Hearing aids are extremely useful devices that improve your ability to hear and, as a result, your quality of life. Hearing aids can be used at any age, from your senior years to your child’s early years. These devices, which your audiologist may offer, are unfortunately very fragile and may require repair in the future. It is critical to maintain and care for your devices in order to avoid damage. The following are the most common signs that your hearing aids need to be repaired.
It’s possible that your hearing aid has been damaged. While it may appear minor, physical damage to these devices can cause major issues. The tube that connects the outer and inner pieces, for example, could be a problem. The sound will not travel at all if this is destroyed. As a result, you’ll need to replace or repair the tube. Your audiologist will be able to schedule you in for a repair and another hearing aid fitting. It’s also possible that the device hook has snapped or is severely worn. In both cases, you’ll need to consider getting it fixed. After all, the hook is what allows the device to attach to your ear. It’s an essential piece of hearing aid hardware.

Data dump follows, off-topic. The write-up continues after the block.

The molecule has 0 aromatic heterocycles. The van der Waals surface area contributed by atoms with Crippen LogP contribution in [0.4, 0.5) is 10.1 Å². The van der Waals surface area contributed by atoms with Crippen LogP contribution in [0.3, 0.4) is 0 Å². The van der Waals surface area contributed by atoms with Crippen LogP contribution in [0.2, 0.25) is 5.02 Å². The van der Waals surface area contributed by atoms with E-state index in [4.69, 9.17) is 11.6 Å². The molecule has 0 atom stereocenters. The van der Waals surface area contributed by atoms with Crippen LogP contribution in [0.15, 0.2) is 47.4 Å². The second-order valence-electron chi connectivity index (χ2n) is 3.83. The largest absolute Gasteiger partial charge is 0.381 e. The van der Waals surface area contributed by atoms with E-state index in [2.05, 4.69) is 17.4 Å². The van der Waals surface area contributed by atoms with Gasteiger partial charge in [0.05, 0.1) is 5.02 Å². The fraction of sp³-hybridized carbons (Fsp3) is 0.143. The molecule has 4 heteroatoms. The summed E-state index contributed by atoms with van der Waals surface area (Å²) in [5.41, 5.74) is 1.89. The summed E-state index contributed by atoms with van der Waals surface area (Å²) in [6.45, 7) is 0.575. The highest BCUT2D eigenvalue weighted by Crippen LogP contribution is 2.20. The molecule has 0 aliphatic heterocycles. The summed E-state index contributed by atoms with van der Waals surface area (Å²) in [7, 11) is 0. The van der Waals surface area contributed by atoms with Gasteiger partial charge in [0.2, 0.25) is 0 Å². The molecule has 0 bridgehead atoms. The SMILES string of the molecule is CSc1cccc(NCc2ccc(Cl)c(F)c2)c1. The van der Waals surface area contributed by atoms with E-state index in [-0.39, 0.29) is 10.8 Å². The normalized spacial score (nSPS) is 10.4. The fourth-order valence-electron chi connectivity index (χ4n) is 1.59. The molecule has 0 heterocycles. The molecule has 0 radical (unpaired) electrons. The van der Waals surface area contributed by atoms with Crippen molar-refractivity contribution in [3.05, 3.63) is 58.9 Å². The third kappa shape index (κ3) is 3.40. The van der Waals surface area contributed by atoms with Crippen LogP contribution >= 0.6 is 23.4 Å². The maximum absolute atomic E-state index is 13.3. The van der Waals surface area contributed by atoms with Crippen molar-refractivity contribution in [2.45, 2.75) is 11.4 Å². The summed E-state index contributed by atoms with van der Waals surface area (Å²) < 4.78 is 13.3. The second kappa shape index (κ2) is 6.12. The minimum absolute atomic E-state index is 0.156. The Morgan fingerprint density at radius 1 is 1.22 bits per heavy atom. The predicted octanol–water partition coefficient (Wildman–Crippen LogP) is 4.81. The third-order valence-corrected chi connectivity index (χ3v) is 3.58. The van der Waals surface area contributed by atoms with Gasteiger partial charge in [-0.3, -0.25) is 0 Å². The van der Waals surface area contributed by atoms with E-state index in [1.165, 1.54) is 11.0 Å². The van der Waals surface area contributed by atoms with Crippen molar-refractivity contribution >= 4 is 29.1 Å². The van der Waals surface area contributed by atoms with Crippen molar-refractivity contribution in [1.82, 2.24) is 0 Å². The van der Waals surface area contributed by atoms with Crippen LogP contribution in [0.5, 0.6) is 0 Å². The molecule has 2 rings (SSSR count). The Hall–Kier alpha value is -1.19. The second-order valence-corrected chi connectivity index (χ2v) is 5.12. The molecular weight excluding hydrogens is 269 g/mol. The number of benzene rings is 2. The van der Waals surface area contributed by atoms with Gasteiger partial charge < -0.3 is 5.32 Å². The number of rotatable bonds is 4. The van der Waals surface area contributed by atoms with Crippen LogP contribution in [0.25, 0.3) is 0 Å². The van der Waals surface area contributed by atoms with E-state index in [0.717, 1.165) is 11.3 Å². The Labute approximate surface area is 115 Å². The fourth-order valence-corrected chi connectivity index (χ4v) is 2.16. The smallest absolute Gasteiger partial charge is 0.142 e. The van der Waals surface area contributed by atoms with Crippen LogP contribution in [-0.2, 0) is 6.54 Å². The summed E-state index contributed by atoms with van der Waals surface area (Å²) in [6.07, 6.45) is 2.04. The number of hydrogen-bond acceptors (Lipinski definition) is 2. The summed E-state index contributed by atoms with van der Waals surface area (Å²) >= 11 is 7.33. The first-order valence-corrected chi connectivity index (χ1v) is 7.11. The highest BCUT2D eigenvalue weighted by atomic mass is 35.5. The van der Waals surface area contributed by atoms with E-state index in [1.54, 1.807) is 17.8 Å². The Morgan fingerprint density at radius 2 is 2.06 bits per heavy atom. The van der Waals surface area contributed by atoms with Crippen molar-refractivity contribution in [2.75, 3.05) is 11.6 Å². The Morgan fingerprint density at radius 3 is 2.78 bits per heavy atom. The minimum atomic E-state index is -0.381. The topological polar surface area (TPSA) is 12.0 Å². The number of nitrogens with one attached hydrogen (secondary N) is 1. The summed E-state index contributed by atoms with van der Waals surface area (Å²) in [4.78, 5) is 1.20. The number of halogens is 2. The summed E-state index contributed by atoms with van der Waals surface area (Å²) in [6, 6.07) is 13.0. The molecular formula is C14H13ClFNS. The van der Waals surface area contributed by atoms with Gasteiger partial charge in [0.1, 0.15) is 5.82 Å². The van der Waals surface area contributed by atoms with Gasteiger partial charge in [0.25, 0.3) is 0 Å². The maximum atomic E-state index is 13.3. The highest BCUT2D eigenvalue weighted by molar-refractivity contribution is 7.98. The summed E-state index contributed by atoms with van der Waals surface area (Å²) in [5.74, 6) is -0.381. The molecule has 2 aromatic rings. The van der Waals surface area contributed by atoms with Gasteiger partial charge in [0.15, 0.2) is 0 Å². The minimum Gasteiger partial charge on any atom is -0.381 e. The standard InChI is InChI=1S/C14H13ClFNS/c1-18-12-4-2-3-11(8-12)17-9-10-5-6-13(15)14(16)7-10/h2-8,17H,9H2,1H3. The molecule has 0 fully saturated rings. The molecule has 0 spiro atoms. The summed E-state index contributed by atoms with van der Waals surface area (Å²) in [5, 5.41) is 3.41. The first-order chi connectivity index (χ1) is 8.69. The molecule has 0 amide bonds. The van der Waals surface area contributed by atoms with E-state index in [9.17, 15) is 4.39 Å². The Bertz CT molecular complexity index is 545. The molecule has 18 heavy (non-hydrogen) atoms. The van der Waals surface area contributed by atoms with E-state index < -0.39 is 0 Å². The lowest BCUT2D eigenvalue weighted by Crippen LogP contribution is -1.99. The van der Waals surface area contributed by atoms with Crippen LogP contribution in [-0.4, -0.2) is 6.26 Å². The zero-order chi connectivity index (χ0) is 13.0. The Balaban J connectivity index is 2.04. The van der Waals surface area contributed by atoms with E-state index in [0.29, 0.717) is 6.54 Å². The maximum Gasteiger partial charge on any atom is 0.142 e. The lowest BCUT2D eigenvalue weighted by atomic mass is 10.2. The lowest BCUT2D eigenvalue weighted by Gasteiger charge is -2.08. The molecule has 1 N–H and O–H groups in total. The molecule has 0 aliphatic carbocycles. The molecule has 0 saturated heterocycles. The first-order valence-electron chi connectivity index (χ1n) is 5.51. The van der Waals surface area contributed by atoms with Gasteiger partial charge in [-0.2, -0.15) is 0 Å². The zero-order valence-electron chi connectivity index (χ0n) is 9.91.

While the hearing aid may turn on, it will most likely make a noise you don’t want to hear if it needs to be repaired. The noise could be something unusual, from ringing to white noise or static. It all depends on the problem with the hearing aid. This could be a sign of a low battery. As a result, it could be a more complex issue, and you should discuss a possible repair with your audiologist. If you don’t get the device fixed, the buzzing or any noise it produces will become very annoying.
They switch off on their own
One of the most obvious signs that your hearing aids need repair is changing the batteries without solving the issue. As a result, they may turn off at random times throughout the day. It’s possible that they won’t be turned on at all. It’s likely that this is due to a problem with the battery or the device itself. This is why you should always check the battery before getting a repair. If you don’t check your batteries first, you could be spending money where you don’t need to.
Ear wax build-up
Finally, you may discover that your hearing aid is covered in earwax. There may be earwax buildup in the tubing and around the small bits – which is perfectly normal! Earwax is a completely natural process. The ear pushes the wax out of the canal and ensures that any harmful dirt or oil is removed from the ear canal. Earwax can be removed with a soft, wet cloth. If this does not solve the problem, see your audiologist to have your hearing aids repaired.
You may notice other signs that your hearing aid isn’t working properly, and anything out of the ordinary should be checked by your audiologist to ensure it’s in good working order.